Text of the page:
ORIGINAL RECIPE FOR ELECTION CAKE – Amelia Simmons
Thirty quarts of flour
10 pound butter
14 pound sugar
12 pound raisins
3 doz eggs
one pint wine
one quart brandy
4 ounces cinnamon
4 ounces fine colander seed
3 ounces ground allspice
Wet flour with milk to the consistence of bread overnight, adding one quart yeast; the next morning work the butter and sugar together for half an hour, which will render the cake much lighter and whiter; when it has rise light work in every other ingredient except the plumbs, which work in when going into the oven.
Updated recipe for Election Day Cake from the Cooking Channel (We selected this one because others exclude the booze.. we like tradition.)
Two .25-ounce envelopes dry active yeast
1 cup warm, but not hot, water (about 105 degrees F)
3 cups all-purpose flour
1 1/2 sticks unsalted butter, at room temperature, plus extra for greasing the pan
1 cup mixed dried fruit, such as golden raisins, cranberries and pitted prunes, chopped if large
1/2 cup plus 2 tablespoons packed dark brown sugar
1/3 cup American whiskey, bourbon or rye
1 1/2 teaspoons ground cinnamon
3/4 teaspoon ground allspice
1/2 teaspoon freshly grated nutmeg
1/2 teaspoon fine salt
1/2 cup granulated sugar
3 large eggs, at room temperature
1 1/2 teaspoons vanilla extract
1 cup confectioners’ sugar
2 tablespoons milk
Sprinkle the yeast over the warm water in a medium bowl. Stir a few times and let stand to allow the yeast to dissolve and begin bubbling, 1 to 2 minutes. Sift 1 1/2 cups of the flour into the bowl and stir until mostly smooth. Cover with plastic wrap and set aside in a warm place for about 30 minutes. The mixture will expand, loosen in texture and will have large bubbles on the surface.
While that sits, generously butter a 12-cup Bundt pan and set aside. Place the dried fruit, 2 tablespoons of the brown sugar and all of the whiskey in a microwave-safe bowl. Stir until the sugar is dissolved. Heat in the microwave until hot and bubbling, 1 to 2 minutes. Stir and set aside to cool. In a medium bowl, whisk the remaining 1 1/2 cups flour with the cinnamon, allspice, nutmeg and salt.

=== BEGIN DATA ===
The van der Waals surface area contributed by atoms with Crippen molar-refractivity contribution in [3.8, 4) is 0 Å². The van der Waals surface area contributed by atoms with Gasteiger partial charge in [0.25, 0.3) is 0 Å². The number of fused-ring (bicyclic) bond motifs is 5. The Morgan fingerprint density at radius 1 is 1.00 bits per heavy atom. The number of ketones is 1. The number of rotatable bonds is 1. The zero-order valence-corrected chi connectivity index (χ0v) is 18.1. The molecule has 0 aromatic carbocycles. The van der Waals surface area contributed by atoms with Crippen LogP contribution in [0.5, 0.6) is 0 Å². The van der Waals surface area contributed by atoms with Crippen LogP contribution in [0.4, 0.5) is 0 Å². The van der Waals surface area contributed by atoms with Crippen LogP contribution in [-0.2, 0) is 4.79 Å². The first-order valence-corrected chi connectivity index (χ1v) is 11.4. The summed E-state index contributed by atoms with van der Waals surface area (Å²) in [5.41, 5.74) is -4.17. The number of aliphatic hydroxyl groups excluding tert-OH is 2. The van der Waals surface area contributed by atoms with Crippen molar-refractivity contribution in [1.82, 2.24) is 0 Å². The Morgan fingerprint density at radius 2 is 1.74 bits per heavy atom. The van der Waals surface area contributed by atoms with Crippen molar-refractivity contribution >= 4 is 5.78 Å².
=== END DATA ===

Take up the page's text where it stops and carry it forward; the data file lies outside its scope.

Beat the butter with the remaining 1/2 cup brown and the granulated sugar with an electric mixer on medium-high speed until light and fluffy. Beat in the eggs, one at a time, until combined (the mixture may look slightly curdled at this stage), and then add 1 teaspoon of the vanilla. Beat in the yeast mixture and then reduce the speed to medium-low and gradually beat in the flour mixture. Add the plumped dried fruit with any remaining liquid and beat on medium speed until the fruit is well blended. The dough should be soft and elastic at this point.
Transfer the dough to the prepared Bundt pan and cover with plastic wrap. Let rise in a warm place until the dough fills the pan about three-quarters of the way, about 2 hours. When is the cake is almost done rising, preheat the oven to 375 degrees F.
Bake the cake until golden brown and a skewer inserted comes out clean, 40 to 45 minutes. Cool for 30 minutes in the pan on a wire rack. Loosen the sides with a small metal spatula and turn onto the wire rack to cool completely.
Before serving, stir the confectioners’ sugar with the remaining 1/2 teaspoon vanilla and 1 tablespoon milk. Gradually add as much as needed of the second tablespoon of milk to make a thick glaze that will just gently run. Spoon over the top of the cake, allowing the glaze to slowly run down the outside and inside of the cake.
Note: Some of this material came from online article in the Hartford Courant by Leeanne Griffin (2016) and a blog post “Biography of America’s Earliest Cookbook Author – Amelia Simmons” by Barbara Wells Sarudy.(September 2014)